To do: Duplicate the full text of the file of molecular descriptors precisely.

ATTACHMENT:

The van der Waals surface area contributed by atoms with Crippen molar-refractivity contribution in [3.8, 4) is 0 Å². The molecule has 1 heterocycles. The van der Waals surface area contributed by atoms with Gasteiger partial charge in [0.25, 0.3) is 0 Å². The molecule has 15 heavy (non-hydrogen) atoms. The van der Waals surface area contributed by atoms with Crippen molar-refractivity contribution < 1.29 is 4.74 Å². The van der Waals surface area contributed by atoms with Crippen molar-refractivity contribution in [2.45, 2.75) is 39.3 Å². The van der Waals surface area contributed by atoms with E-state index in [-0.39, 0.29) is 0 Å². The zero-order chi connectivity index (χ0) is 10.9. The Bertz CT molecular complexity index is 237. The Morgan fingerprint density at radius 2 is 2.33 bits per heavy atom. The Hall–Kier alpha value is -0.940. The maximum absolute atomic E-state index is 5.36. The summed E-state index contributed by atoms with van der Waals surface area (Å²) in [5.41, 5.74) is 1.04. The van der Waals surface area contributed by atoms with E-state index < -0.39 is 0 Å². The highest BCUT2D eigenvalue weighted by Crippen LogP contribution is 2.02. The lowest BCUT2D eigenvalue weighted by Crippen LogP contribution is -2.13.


The van der Waals surface area contributed by atoms with Crippen molar-refractivity contribution in [3.8, 4) is 0 Å². The molecule has 1 heterocycles. The van der Waals surface area contributed by atoms with Gasteiger partial charge in [0.25, 0.3) is 0 Å². The molecule has 15 heavy (non-hydrogen) atoms. The van der Waals surface area contributed by atoms with Crippen molar-refractivity contribution < 1.29 is 4.74 Å². The van der Waals surface area contributed by atoms with Crippen molar-refractivity contribution in [2.45, 2.75) is 39.3 Å². The van der Waals surface area contributed by atoms with E-state index in [-0.39, 0.29) is 0 Å². The zero-order chi connectivity index (χ0) is 10.9. The Bertz CT molecular complexity index is 237. The Morgan fingerprint density at radius 2 is 2.33 bits per heavy atom. The Hall–Kier alpha value is -0.940. The maximum absolute atomic E-state index is 5.36. The summed E-state index contributed by atoms with van der Waals surface area (Å²) in [5.41, 5.74) is 1.04. The van der Waals surface area contributed by atoms with E-state index < -0.39 is 0 Å². The highest BCUT2D eigenvalue weighted by Crippen LogP contribution is 2.02. The lowest BCUT2D eigenvalue weighted by Crippen LogP contribution is -2.13.